The President and I agree that our children’s futures should not be determined by their zip code. Students should not be trapped in a system that puts the status quo ahead of a child’s success

Betsy DeVos will have great impact as Secretary of Education. It doesn’t matter whether it’s a public school, a private school, a parochial school, a charter school, or any other kind of school – she will help ensure that every student has access to a good school.

We are grateful to Senate Majority Leader McConnell and all the Republican Senators who stood with us on this important vote.

The President is fully committed to this mission. Today’s vote was the first of its kind in our nation’s history, but the real history will be made through our unwavering dedication to America’s children – and to America’s future.

Thank you for all your help and support.


Michael R. Pence
Vice President of the United States

Let me tell you that Red Baron is tremendously proud of being a bigly witness of a huge historical event. Just terrific, never heard of a Vice President deciding a vote in the Senate.

In the past Vice President Pence, a studied lawyer and a tough guy, has already shown his braggadocious expertise in educational matters when talking about evolution in Congress. Darwin the loser, totally schlonged, a zero moron, totally overrated, total disaster. Now Pence endorsed Betsy DeVos, She has been treated so unfairly, she is a great person, a winner!

Saturday, February 4, 2017

National Prayer Breakfast

Listening to President Trump's narcissistic speech at the National Prayer Breakfast I developed the feeling of the German painter Max Liebermann. When in 1933 the old man saw the Nazi hordes passing the Brandenburg Gate near his workshop he said in his Berlin dialect: Ick kann jarnich soville fressen, wie ick kotzen möchte (I would like to vomit so much but I can’t eat enough).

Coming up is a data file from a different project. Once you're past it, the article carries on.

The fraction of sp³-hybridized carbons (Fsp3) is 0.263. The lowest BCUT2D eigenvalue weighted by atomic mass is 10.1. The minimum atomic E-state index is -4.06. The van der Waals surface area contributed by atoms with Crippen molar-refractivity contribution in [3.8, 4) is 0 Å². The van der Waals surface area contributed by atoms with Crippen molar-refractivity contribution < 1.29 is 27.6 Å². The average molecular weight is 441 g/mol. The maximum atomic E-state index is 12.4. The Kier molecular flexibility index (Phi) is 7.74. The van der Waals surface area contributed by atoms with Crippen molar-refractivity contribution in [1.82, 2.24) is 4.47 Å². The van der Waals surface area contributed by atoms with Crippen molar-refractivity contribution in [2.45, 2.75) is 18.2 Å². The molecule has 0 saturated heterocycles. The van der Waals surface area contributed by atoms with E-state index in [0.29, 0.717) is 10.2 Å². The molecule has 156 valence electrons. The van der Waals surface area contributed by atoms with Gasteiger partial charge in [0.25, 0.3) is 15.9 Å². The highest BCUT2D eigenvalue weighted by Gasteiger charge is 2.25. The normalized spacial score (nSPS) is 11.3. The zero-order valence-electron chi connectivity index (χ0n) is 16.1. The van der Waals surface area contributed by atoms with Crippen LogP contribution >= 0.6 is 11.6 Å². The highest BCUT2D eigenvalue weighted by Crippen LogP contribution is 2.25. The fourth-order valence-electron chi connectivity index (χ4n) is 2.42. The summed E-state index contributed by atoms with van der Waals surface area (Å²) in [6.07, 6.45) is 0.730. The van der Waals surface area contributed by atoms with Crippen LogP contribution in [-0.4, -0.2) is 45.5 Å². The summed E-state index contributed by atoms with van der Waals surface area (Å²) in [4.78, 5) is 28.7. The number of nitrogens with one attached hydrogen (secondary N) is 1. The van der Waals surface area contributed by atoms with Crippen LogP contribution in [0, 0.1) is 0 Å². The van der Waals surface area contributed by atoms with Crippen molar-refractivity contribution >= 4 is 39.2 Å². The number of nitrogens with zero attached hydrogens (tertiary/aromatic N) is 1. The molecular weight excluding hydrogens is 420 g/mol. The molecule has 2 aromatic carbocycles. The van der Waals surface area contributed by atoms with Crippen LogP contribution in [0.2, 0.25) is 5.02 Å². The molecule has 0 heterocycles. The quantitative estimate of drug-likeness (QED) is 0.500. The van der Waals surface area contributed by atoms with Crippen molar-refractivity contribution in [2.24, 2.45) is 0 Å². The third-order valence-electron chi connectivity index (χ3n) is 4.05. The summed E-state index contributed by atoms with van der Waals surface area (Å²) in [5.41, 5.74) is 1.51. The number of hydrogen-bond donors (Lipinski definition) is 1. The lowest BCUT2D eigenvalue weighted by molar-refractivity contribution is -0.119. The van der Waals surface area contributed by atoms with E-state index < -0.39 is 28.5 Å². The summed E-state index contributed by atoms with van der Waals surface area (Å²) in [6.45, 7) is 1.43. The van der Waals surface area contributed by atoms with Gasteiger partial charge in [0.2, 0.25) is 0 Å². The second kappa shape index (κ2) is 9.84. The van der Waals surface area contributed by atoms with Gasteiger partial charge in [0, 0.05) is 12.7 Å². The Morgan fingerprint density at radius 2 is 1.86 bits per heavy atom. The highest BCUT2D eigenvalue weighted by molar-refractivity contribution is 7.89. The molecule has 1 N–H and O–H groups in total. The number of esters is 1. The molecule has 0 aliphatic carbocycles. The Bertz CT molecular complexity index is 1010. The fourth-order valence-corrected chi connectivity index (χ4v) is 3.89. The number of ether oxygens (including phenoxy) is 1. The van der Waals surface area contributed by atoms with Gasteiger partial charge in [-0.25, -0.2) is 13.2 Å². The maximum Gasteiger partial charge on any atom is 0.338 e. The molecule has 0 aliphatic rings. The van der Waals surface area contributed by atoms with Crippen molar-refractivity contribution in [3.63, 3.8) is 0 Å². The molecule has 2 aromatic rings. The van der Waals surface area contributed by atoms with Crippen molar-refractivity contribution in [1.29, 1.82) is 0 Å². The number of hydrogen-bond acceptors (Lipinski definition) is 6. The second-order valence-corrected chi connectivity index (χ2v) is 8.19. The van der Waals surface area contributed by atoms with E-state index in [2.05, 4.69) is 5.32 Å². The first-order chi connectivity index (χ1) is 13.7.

This feeling became overwhelming when President Trump said: We had tremendous success on "The Apprentice," and when I ran for president I had to leave the show. That’s when I knew for sure I was doing it, and they hired a big, big movie star Arnold Schwarzenegger to take my place, and we know how that turned out. The ratings went right down the tubes. It’s been a total disaster and Mark [Burnett] will never, never bet against Trump again. I want to just pray for Arnold if we can -- for those ratings.

There was a mild laughter from the audience. Did Trump rather pray for those ratings or for the man Arnie?

Handwritten title page
of Jefferson's synopsis of the gospel,
the so-called Jefferson Bible.
Jefferson was like a modern Luther comparing
 the text of the New Testament in various languages.
Was he looking for differences?
Later in his address, Donald Trump said that President Thomas Jefferson was a defender of free religion but he failed to mention that the great Jefferson shunned organized religion particularly the Anglican Church pressing for the complete separation between church and state.

While the third president was greatly impressed by the wisdom of Jesus (the famous Jefferson Bible) he had been strongly influenced by the Enlightenment of Locke, Hume, Montesquieu, and Voltaire during his Paris years. Although Jefferson said: God who gave us life gave us liberty nobody called him a Christian but some called him an epicurean.

In a previous blog about A Wicked Company you will find the following paragraph: